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Vermont lawmaker apologizes for repeatedly pouring water in her colleague's bag

People fill long rows of desks in an ornately decorated House chamber.
Zoe McDonald
/
Vermont Public
The Vermont House considered overriding bills vetoed by Gov. Phil Scott during a veto session on Monday, June 17, 2024.

MONTPELIER (AP) — A Republican state lawmaker from Vermont has apologized for repeatedly pouring water into a Democratic colleague's bag, after he caught her doing it on video.

State Rep. Mary Morrissey publicly apologized to state Rep. Jim Carroll, colleagues and the citizens of Vermont from the House floor on Monday. Both are from Bennington, a town of about 15,000 in the southwestern corner of the state.

"I am truly ashamed for my actions," Morrissey said of "her disrespectful conduct" toward Carroll. She said she had apologized directly to Carroll and would be working toward "resolution and restoration through out legislative process."

In response, Carroll told the chamber that he heard the sincerity in her voice but that he had to be frank, saying: "For five months, I went through this," and Morrissey had a choice each time she did it.

"It was torment," he said.

A man in a suit and purple tie sits facing sideways. A booklet, smartphone, and glasses sit on his desk behind him.
Zoe McDonald
/
Vermont Public
Rep. Jim Carroll listens to another lawmaker speak in the Vermont House during the veto session on Monday, June 17, 2024.

Carroll told The Associated Press that the tote bag he hangs in a hallway at the Statehouse was soaked a couple of times per week in January and February. Then, after he was charged with driving under the influence in February and returned from rehab, his bag was soaked almost daily, he said.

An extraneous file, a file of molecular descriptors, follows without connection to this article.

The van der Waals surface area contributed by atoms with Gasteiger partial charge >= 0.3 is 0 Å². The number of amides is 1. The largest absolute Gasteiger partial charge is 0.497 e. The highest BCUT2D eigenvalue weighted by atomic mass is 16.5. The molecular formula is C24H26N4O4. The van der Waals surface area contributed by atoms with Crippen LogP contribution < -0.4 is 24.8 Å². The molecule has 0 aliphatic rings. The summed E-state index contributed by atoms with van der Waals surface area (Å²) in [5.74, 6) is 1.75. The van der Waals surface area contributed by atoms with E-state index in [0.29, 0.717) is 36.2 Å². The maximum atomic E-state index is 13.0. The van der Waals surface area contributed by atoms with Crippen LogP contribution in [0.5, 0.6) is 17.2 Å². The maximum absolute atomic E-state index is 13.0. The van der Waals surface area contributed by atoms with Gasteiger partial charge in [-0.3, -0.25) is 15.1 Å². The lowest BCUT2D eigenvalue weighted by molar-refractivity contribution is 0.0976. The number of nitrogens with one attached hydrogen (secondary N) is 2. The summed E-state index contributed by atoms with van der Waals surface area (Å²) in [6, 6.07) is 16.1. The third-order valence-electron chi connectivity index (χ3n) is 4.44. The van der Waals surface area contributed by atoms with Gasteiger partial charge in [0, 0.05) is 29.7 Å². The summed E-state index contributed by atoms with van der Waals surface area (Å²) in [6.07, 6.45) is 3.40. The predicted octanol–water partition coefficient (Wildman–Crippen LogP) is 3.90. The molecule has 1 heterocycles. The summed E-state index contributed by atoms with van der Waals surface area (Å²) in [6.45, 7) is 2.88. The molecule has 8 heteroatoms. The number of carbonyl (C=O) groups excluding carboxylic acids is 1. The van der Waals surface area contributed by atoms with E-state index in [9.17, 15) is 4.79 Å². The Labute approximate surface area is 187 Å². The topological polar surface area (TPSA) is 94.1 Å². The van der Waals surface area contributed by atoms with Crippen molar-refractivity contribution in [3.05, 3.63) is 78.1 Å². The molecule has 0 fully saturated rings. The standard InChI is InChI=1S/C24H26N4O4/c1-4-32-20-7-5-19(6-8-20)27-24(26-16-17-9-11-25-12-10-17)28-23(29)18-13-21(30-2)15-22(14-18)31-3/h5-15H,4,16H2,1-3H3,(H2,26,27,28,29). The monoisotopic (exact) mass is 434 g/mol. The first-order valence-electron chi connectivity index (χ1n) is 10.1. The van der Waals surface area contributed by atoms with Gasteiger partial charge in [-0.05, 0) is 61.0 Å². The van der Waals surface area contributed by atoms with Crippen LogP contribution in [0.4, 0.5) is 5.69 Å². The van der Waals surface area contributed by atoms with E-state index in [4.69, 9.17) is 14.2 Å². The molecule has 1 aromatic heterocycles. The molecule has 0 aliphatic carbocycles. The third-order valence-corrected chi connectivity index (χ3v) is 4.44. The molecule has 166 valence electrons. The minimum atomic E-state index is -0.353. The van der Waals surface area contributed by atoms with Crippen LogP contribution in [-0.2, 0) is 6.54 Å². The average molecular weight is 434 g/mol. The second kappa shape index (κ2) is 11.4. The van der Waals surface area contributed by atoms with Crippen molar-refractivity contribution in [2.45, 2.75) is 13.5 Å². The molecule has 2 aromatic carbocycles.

"It was relentless," Carroll said, adding that he was fairly confident it was Morrissey, who he said often mistreated him. He set up a video camera behind a scarf on the opposite wall and captured Morrissey pouring water from a glass into the bag on April 23 and April 26. He then showed the footage to House Speaker Jill Krowinski, who confronted Morrissey with it.

"This is a truly disturbing situation that is at odds with our legislative practices," Krowinski, a Democrat, said in a statement. She added that "the integrity and decorum of our legislative proceedings and of legislators are of paramount importance, and any actions or behaviors that compromise these values will be thoroughly investigated and addressed."

Morrissey hasn't said why she did it, and she didn't respond to an email seeking comment.

Carroll told fellow lawmakers on Monday that the first time he and Morrissey sit down to talk will be awkward, "but we have to start somewhere."

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